Is­lam & Mus­lims: Peace, War

The Miracle - - Front Page - Ab­dul Muqsit Faruqi, Direc­tor, Kam­loops Is­lamic As­so­ci­a­tion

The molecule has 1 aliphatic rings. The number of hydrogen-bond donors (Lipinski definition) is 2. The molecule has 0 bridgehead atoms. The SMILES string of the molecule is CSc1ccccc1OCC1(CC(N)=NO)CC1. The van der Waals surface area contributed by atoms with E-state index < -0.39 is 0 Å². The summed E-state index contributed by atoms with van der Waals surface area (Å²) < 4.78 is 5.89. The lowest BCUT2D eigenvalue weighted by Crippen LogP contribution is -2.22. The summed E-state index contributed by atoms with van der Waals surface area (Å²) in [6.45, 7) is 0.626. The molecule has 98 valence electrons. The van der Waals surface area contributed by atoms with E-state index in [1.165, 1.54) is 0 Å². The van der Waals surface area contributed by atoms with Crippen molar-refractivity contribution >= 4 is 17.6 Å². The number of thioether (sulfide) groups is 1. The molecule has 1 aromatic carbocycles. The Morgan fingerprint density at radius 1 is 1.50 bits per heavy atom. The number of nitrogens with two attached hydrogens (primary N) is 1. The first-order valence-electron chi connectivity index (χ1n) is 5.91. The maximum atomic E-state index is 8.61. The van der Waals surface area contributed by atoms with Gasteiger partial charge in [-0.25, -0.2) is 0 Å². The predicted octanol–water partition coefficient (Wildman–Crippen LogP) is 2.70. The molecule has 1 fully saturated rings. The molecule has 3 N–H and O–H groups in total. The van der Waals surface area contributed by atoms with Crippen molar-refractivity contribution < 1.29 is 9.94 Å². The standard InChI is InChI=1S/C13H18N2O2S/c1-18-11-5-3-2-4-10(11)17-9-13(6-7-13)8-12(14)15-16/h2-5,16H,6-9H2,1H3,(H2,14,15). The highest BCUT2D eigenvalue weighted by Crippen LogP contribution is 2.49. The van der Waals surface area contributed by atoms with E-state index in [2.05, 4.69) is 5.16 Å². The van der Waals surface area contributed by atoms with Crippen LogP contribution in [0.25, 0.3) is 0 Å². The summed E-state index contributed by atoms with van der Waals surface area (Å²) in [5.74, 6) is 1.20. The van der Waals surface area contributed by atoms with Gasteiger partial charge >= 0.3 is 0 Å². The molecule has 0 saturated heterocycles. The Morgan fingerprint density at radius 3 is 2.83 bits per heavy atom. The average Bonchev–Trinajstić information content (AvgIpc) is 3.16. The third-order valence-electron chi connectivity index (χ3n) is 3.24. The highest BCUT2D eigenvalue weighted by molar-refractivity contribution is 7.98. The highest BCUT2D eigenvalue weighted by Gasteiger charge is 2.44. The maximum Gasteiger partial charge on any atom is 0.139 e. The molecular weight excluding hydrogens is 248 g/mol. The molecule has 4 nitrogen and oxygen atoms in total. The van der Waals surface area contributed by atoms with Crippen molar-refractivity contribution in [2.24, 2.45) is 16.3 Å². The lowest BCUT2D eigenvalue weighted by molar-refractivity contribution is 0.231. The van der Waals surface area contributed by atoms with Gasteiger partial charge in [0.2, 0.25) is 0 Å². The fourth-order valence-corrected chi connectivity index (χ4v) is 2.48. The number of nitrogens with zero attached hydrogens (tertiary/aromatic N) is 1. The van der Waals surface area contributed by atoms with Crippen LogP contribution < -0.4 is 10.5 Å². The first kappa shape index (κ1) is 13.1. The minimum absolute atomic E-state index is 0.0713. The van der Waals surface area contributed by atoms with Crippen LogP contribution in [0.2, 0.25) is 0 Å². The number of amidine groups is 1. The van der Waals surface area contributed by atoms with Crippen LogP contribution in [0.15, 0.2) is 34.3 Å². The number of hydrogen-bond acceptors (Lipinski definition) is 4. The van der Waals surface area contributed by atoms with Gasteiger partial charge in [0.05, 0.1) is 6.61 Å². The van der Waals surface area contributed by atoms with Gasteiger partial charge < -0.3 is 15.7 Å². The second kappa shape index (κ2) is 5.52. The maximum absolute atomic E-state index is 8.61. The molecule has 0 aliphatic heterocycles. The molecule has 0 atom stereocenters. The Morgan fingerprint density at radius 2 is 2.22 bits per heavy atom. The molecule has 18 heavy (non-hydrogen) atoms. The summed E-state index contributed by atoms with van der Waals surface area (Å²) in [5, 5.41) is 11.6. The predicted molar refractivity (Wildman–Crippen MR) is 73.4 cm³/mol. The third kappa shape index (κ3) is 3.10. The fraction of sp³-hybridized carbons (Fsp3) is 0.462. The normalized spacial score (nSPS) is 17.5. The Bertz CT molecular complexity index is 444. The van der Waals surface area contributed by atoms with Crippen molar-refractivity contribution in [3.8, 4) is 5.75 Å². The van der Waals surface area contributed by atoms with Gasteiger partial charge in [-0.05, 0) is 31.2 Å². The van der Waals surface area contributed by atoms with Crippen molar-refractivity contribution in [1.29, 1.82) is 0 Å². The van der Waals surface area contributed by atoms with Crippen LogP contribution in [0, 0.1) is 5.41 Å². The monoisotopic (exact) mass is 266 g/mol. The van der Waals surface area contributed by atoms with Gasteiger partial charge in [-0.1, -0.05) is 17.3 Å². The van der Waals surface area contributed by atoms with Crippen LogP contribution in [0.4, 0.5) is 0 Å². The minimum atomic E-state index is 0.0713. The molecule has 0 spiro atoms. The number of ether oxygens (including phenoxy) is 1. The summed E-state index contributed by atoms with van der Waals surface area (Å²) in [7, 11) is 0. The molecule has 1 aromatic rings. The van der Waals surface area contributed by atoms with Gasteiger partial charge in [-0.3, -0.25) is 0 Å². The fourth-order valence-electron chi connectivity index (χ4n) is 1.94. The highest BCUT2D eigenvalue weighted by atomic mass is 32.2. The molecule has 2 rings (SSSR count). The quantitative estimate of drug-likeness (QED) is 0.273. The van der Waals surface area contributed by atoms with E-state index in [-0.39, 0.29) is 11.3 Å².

This was the topic of an event held at the Grand Hall in TRU on Satur­day, October 14th 2017. The event,which drew in a crowd of 258, was hosted and or­ga­nized by the Kam­loops Is­lamic As­so­ci­a­tion (KIA) in­part­ner­ship with Is­lam Un­rav­elled and sup­ported by TRU. Given the plethora of neg­a­tive news re­gard­ing Is­lam and Mus­lims cir­cu­lat­ing the media th­ese days, there is an im­mense need for ed­u­cat­ing Cana­di­ans re­gard­ing th­ese top­ics. It is this need that led KIA to in­vite Mufti Aasim Rashid from Van­cou­ver to speak on this ex­tremely rel­e­vant topic. It has never been more cru­cial to be ed­u­cated and in­formed for the bet­ter­ment of our so­ci­ety through ed­u­ca­tion, co­op­er­a­tion, net­work­ing,and pro­grams which ben­e­fit all Cana­di­ans alike; Mus­lims and Non-Mus­lims.Plan­ning be­gan in mid-Au­gust and all the Di­rec­tors at KIA, worked tire­lessly to bring this pro­gram to fruition. From se­cur­ing the venue at TRU, ar­rang­ing for re­fresh­ments and set­ting up reg­is­tra­tion, to de­vel­op­ing pro­gram process charts, a media and mar­ket­ing strat­egy, im­ple­men­ta­tion plans and defin­ing roles and re­spon­si­bil­i­ties, the or­ga­niz­ers had their plates full in the lead up to the event. Ar­rang­ing forad­di­tional vol­un­teers for the event and pro­vid­ing train­ing was also part of the event plan­ning. On October 14, the event kicked off with a Jeop­ardy style trivia re­gard­ing Is­lam and Mus­lims, to keep the au­di­ence en­gaged as peo­ple checked in. Faisal Sid­diqui, Pres­i­dent of Kam­loops Is­lamic As­so­ci­a­tion, took the stage to of­fi­cially be­gin the pro­gram, ac­knowl­edg­ing the ter­ri­tory of the Kam­loops In­dian Band,part­ner­ship with Is­lam Un­rav­elled, sup­port from TRU and par­tic­i­pa­tion of In­ter­faith Kam­loops Group andthe gen­eral pub­lic.This was fol­lowed by the recita­tion of a few verses from the Holy Qu­ran, af­ter which Tony Larue of Kam­loops In­dian Band took to the stage to per­form a tra­di­tional song and prayer. Dean of Stu­dents at TRU, Chris­tine Adam then took the stage to thank Kam­loops Is­lamic As­so­ci­a­tion for or­ga­niz­ing the event. Adam also took the op­por­tu­nity to men­tion the sup­port of Kam­loops Is­lam­icAs­so­ci­a­tion dur­ing the BC Wild­fires evac­u­a­tions when hun­dreds of evac­uees were shel­tered at TRU from the in­te­rior. ‘The very first call of sup­port that came in, was from the Kam­loops Is­lamic As­so­ci­a­tion’, said Adam.Sid­diqui then set the tone for the event, by out­lin­ing its ex­pected out­come; that at­ten­dees en­tered the hall with sin­cere in­ten­tions and open minds and hope­fully at the end of the pro­gram, left with bet­terun­der­stand­ing, love, peace, trust, re­spect and a sense of be­long­ing to one so­ci­ety. Van­cou­ver based Is­lamic Scholar, Mufti Aasim Rashid was then in­tro­duced by Sid­diqui and called on stage.On tak­ing the stage, Mufti Aasim be­gan the lec­ture by out­lin­ing his per­sonal ex­pe­ri­ences grow­ing up in­Canada as a Mus­lim and the chal­lenges that came with the ter­ri­tory. As he took the au­di­ence through his per­sonal jour­ney, he weaved in some of the press­ing is­sues of to­day in­volv­ing Is­lam and Mus­lims. Among the top­ics he men­tioned were world­wide de­mands for all Mus­lims to de­nounce ter­ror at­tacks, the rea­sons be­hind the way Mus­lims dress, how rad­i­cal ex­trem­ists have noth­ing to do with the true teach­ings of Is­lam, and how is­lam­o­phobes and ex­trem­ists have one thing in com­mon; ha­tred for the ‘other’.As he elo­quently ar­tic­u­lated points rel­e­vant to Cana­di­ans to­day, Mufti Aasim ef­fec­tively uti­lized hu­mor to re­late to the au­di­ence. By touch­ing on sig­nif­i­cant events in the Mid­dle East, de­mands for Sharia Law and its as­so­ci­ated pe­nal codes in the West among other is­sues, Mufti Aasim ad­dressed most of the ques­tion­sat­ten­dees had in their minds. Those who needed more clar­ity raised their hands for vol­un­teers on the floor to pro­vide them with a formso their ques­tions could be writ­ten down. Th­ese were handed over to Mufti Aasim at the end of his speech and he an­swered and ex­plained spe­cific ques­tions re­gard­ing rights of women in Is­lam, why youth rad­i­cal­iza­tion oc­curs, fe­male organ mu­ti­la­tion, ji­had and hi­jab. KIA and Is­lam Un­rav­elled had one aim in mind when putting it all to­gether; to clear up mis­con­cep­tions about Is­lam and give peo­ple a chance to learn about the religion from peo­ple who ac­tu­ally fol­low it and pro­vide an­swers through a re­li­able and ref­er­enced source. The lec­ture and Q&A ses­sion cul­mi­nated in as­tand­ing ova­tion from the au­di­ence, who then min­gled and re­flected on what they had learnt over­refresh­ments. Heidi Cole­man, Pres­i­dent of Kam­loops Jewish Community, said “We are a bet­ter peo­ple and community when we get to know each other bet­ter, un­der­stand each other bet­ter, break bread to­gether and cel­e­brate­to­gether. I com­mend the Kam­loops Is­lamic As­so­ci­a­tion for hold­ing this event and for try­ing to bring our­com­mu­ni­ties closer.”“...we ex­tend our grat­i­tude to Kam­loops Is­lamic As­so­ci­a­tion for your work in putting to­gether thisim­por­tant community event.” Pas­tor Jane Gin­grich, Hills of Peace Lutheran Church“It was a great plea­sure and hon­our for me to at­tend. Thank you, Kam­loops Is­lamic As­so­ci­a­tion for all the work you and the vol­un­teers did to ac­com­plish this event.” Rev­erend He­len McFadyen, Min­is­ter, Uni­tar­i­anUniver­sal­ist Fel­low­ship An au­di­ence mem­ber who trav­elled from Sor­rento to at­tend the event summed it up in a few sen­tences: “Thank you for al­low­ing me to at­tend, I (we) found it clar­i­fied some of the mis-be­liefs we might have had be­fore at­tend­ing. Good on you folks, mis­sion ac­com­plished.” The Kam­loops Is­lamic As­so­ci­a­tion thanks ev­ery­one who took the time out to at­tend this event. Just show­ing up and mak­ing the ef­fort to learn about some­thing that is por­trayed with such neg­a­tiv­ity shows the char­ac­ter of our community, and reaf­firms our val­ues of in­clu­sive­ness and open­ness as Cana­di­ans. May weget many more op­por­tu­ni­ties to get to­gether and learn more about each other.